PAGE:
The Limits of Proxy Decision Making: Undertreatment
Gillick, Muriel R.
Cambridge Quarterly of Healthcare Ethics. 1995 Spring; 4(2): 172-177.
With the passage by virtually every state legislature of healthcare proxy laws, the medical profession increasingly can expect to rely on the participation of surrogates in making decisions on behalf of incompetent patients. Several concerns about the legitimacy of proxy decision making have been discussed in the ethical and general medical literature: the lack of concordance between the views of patients and their surrogates have been documented on multiple occasions, and cases of abuse by proxies or potential conflict of interest have been reported. Another dilemma that deserves discussion arises when proxies demand withdrawal of treatment that physicians and nurses regard as essential to the well-being of the patient.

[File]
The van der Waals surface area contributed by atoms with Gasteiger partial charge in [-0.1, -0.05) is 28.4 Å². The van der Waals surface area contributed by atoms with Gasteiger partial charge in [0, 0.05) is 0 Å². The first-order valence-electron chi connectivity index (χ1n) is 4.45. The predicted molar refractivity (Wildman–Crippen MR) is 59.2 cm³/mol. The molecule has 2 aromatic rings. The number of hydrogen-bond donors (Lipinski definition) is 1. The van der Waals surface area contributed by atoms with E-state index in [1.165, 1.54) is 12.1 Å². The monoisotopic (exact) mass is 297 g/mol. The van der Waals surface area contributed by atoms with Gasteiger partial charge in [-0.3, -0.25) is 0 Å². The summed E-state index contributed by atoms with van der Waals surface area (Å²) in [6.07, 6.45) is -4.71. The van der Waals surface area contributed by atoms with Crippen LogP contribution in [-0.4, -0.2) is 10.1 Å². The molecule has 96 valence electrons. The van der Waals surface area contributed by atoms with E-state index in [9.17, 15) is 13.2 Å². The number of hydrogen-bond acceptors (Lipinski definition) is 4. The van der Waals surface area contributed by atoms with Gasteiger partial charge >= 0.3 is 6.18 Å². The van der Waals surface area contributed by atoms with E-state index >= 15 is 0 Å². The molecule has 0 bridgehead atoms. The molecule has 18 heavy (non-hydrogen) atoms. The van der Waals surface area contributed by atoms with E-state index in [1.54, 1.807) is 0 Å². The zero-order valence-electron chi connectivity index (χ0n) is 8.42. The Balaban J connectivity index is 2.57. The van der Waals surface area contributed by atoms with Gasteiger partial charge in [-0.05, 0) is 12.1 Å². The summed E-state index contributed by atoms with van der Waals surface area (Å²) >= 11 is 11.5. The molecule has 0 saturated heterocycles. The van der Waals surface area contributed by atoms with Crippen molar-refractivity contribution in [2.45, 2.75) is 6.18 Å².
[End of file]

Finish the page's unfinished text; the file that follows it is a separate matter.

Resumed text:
Aged; Allowing to Die; Brain; Brain Pathology; Case Studies; Competence; Conflict of Interest; Consent; Decision Making; Dissent; Family Members; Goals; Government; Informed Consent; Legal Aspects; Life; Literature; Laws; Nurses; Patients; Physicians; Prolongation of Life; Proxy; Quality of Life; Standards; State Government; State Interest; Third Party Consent; Withholding Treatment;
Showing items related by title, author, creator and subject.
Fried, Terri R.; Gillick, Muriel R. (1995)Traditionally, surrogates have been involved principally in making decisions about life-sustaining treatment for incompetent individuals. Today, surrogates are increasingly called upon to make everyday medical decisions ...